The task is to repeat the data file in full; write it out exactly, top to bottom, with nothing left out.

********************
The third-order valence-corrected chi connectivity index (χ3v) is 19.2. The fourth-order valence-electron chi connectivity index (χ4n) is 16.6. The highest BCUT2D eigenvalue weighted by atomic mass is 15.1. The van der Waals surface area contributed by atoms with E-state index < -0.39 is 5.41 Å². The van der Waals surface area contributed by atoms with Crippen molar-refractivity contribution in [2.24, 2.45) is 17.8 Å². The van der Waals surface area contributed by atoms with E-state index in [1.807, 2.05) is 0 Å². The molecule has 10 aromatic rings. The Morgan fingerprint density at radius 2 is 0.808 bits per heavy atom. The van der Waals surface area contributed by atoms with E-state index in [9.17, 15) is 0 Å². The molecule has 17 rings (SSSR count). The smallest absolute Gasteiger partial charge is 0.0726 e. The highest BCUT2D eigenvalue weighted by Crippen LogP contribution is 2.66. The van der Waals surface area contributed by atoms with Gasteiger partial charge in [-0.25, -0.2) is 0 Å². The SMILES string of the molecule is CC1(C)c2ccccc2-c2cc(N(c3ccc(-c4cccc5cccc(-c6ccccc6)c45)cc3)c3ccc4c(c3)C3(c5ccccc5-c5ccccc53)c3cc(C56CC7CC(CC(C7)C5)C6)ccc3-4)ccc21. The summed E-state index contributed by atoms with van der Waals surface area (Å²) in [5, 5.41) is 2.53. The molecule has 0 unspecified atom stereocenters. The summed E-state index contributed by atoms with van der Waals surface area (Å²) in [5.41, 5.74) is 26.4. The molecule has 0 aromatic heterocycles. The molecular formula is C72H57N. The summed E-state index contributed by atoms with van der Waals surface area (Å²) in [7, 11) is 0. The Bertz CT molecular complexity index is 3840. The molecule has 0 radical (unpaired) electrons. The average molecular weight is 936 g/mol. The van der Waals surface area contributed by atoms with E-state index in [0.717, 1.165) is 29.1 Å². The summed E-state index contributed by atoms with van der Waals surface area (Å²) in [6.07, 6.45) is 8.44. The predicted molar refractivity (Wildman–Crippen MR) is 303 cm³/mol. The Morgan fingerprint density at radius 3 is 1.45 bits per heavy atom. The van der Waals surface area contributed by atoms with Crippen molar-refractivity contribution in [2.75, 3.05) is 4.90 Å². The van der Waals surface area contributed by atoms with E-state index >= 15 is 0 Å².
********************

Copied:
The third-order valence-corrected chi connectivity index (χ3v) is 19.2. The fourth-order valence-electron chi connectivity index (χ4n) is 16.6. The highest BCUT2D eigenvalue weighted by atomic mass is 15.1. The van der Waals surface area contributed by atoms with E-state index < -0.39 is 5.41 Å². The van der Waals surface area contributed by atoms with Crippen molar-refractivity contribution in [2.24, 2.45) is 17.8 Å². The van der Waals surface area contributed by atoms with E-state index in [1.807, 2.05) is 0 Å². The molecule has 10 aromatic rings. The Morgan fingerprint density at radius 2 is 0.808 bits per heavy atom. The van der Waals surface area contributed by atoms with E-state index in [9.17, 15) is 0 Å². The molecule has 17 rings (SSSR count). The smallest absolute Gasteiger partial charge is 0.0726 e. The highest BCUT2D eigenvalue weighted by Crippen LogP contribution is 2.66. The van der Waals surface area contributed by atoms with Gasteiger partial charge in [-0.25, -0.2) is 0 Å². The SMILES string of the molecule is CC1(C)c2ccccc2-c2cc(N(c3ccc(-c4cccc5cccc(-c6ccccc6)c45)cc3)c3ccc4c(c3)C3(c5ccccc5-c5ccccc53)c3cc(C56CC7CC(CC(C7)C5)C6)ccc3-4)ccc21. The summed E-state index contributed by atoms with van der Waals surface area (Å²) in [5, 5.41) is 2.53. The molecule has 0 unspecified atom stereocenters. The summed E-state index contributed by atoms with van der Waals surface area (Å²) in [5.41, 5.74) is 26.4. The molecule has 0 aromatic heterocycles. The molecular formula is C72H57N. The summed E-state index contributed by atoms with van der Waals surface area (Å²) in [7, 11) is 0. The Bertz CT molecular complexity index is 3840. The molecule has 0 radical (unpaired) electrons. The average molecular weight is 936 g/mol. The van der Waals surface area contributed by atoms with E-state index in [0.717, 1.165) is 29.1 Å². The summed E-state index contributed by atoms with van der Waals surface area (Å²) in [6.07, 6.45) is 8.44. The predicted molar refractivity (Wildman–Crippen MR) is 303 cm³/mol. The Morgan fingerprint density at radius 3 is 1.45 bits per heavy atom. The van der Waals surface area contributed by atoms with Crippen molar-refractivity contribution in [2.75, 3.05) is 4.90 Å². The van der Waals surface area contributed by atoms with E-state index >= 15 is 0 Å².